Bandwidth: it runs our lives online, and for a lot of us, it never seems to come fast enough or in large enough quantities. Sometimes, both problems are on hand at the same time. But for maritime users turning to Harris CapRock Communications, a major new upgrade is delivering blistering new speeds and improved bandwidth thanks to the iDirect Evolution network.
With the iDirect Evolution network, Harris CapRock is now able to deliver speeds of up to 1.5 Gbps to its base of maritime customers. This grants access to high-speed data, but also the voice and video services that passengers and crew alike demand. Since iDirect's focus is on satellite-based IP communications, this allows for those high speeds even some distance from land.
Harris CapRock currently serves over 250 cruise ships and other vessels worldwide, which represents a lot of data flow. There's not only the more recreational data use by the passengers—and occasionally the crew—but also the increased use of things like VSAT technology to give fleets a performance edge. Throw in the growth of Internet of Things (IoT) functions like remote monitoring and access, and a clear demand emerges for better connectivity.
But as anyone who's ever put a satellite connection to use knows, it can be difficult to keep uptime going in the midst of unpredictable weather and the vessel’s day-to-day movement. Harris CapRock addresses this with Adaptive Code Modulation (ACM) systems that make better use of bandwidth and deliver the most efficient use patterns, while even being able to accommodate different weather patterns and ship movement. A set of X7 remotes likewise joins in, helping to provide the highest possible amount of bandwidth while also delivering valuable insight into overall performance.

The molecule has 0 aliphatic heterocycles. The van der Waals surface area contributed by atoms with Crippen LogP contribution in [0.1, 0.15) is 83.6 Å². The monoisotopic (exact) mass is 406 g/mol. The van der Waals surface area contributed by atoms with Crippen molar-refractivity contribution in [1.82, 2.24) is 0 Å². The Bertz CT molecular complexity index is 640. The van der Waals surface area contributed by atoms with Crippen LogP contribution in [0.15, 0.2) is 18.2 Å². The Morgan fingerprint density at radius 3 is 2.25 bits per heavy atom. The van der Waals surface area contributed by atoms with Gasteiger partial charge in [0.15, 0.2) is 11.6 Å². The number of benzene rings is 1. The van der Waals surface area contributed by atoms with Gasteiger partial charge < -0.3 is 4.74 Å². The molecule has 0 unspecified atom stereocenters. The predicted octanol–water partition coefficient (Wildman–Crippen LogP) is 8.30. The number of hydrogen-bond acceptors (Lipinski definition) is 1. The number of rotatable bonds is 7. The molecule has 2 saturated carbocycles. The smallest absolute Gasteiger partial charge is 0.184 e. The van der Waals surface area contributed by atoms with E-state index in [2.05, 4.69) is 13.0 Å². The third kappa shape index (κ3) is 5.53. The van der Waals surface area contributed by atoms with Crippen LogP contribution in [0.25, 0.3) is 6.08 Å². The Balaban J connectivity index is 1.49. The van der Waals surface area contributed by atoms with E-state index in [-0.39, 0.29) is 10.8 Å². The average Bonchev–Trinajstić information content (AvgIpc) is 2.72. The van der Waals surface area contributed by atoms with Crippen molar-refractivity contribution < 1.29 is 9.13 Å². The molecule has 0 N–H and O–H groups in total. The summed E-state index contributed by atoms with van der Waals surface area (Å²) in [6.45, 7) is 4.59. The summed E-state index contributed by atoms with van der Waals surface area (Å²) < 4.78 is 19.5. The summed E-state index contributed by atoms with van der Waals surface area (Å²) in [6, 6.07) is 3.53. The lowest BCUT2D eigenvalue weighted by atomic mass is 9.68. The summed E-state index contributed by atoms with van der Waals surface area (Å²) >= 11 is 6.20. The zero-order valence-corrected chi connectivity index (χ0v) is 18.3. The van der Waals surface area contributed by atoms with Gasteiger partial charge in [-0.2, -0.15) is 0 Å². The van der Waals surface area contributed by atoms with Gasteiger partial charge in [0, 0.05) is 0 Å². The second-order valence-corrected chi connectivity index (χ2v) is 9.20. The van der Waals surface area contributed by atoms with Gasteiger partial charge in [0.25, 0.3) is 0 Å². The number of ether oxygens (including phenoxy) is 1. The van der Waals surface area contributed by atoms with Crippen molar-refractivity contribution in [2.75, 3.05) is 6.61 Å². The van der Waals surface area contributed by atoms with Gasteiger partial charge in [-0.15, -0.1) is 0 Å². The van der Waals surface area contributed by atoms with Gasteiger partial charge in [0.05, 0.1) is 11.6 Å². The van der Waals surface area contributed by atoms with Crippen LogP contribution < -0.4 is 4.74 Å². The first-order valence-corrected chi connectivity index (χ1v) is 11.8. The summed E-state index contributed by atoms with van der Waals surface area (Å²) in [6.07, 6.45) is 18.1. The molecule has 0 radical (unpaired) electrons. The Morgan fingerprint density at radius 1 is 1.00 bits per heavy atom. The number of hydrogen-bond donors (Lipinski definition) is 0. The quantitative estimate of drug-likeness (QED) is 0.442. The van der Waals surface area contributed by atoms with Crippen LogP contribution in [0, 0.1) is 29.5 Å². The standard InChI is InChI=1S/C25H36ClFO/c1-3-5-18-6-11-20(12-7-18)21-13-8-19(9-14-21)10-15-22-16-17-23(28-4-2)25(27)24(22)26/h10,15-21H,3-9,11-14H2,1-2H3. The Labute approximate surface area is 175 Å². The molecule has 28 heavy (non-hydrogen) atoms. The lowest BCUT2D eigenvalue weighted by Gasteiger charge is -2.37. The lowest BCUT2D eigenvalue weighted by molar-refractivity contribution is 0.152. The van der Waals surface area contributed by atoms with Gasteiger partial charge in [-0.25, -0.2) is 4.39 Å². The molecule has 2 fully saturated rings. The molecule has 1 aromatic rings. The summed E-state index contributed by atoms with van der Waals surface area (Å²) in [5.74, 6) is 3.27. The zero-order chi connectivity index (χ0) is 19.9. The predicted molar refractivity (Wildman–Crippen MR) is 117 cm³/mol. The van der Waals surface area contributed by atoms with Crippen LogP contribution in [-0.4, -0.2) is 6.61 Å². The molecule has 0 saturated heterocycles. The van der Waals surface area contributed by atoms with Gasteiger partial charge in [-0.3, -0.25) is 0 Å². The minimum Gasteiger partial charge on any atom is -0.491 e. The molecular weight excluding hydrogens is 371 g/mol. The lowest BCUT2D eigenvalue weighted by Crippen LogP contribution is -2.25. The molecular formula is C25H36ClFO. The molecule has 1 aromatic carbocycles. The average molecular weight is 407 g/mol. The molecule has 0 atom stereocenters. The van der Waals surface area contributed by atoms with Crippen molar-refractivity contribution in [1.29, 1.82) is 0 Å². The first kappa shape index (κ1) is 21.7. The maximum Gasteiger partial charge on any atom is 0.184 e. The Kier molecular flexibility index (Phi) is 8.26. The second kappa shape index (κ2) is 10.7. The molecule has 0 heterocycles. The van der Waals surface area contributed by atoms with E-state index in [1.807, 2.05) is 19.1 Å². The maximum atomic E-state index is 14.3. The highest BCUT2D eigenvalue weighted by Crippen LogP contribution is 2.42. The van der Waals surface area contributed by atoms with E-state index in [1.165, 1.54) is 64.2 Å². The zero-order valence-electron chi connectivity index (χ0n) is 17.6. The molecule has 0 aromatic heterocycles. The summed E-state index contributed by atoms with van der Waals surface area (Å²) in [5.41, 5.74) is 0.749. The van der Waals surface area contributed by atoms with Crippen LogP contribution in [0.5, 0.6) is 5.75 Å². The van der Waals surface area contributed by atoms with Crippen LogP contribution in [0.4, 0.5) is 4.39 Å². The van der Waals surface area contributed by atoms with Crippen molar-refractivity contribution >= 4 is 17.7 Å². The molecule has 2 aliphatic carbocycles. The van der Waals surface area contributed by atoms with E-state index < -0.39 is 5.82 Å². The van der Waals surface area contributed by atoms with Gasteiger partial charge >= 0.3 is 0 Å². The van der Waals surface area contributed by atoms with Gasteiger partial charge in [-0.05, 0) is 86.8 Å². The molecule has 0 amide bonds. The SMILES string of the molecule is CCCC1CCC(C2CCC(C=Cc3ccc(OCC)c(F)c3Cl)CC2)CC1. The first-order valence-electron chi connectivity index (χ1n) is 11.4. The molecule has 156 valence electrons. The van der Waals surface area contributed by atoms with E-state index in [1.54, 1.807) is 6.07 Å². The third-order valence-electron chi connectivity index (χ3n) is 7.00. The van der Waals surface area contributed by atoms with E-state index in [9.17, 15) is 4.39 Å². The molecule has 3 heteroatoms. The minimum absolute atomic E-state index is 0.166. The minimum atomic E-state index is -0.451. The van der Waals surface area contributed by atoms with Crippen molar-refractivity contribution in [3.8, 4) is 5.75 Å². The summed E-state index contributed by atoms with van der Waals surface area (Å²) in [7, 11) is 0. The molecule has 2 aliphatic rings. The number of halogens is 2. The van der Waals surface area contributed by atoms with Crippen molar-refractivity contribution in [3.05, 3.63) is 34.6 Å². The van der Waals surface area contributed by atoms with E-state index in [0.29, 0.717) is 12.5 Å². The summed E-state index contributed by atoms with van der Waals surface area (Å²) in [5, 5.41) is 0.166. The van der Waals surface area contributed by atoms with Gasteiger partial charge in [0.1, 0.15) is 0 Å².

Just a while back, we heard about how Royal Caribbean made cruises smarter by bringing in a lot more connectivity, and it was easy to wonder how all that bandwidth was going to actually reach vessels on the water to help provide all those new functions and better access. Looking at Harris CapRock's new development, the answer seems to have slipped cleanly into place: by getting access to satellite service that's faster than Google Fiber. That's a development that's staggering in its own right. But when it's applied to ships at sea, well, that's even more staggering. Delivering speeds like those with adequate bandwidth hints that maybe satellite access could be the solution for getting Internet to those undersupplied areas after all, if the right amount of capital development took place.
Harris CapRock and iDirect Evolution may well have revolutionized sea travel with these new developments, and such developments may even have a terrestrial equivalent to follow. It's going to make for some very exciting times to come, whether on land or sea.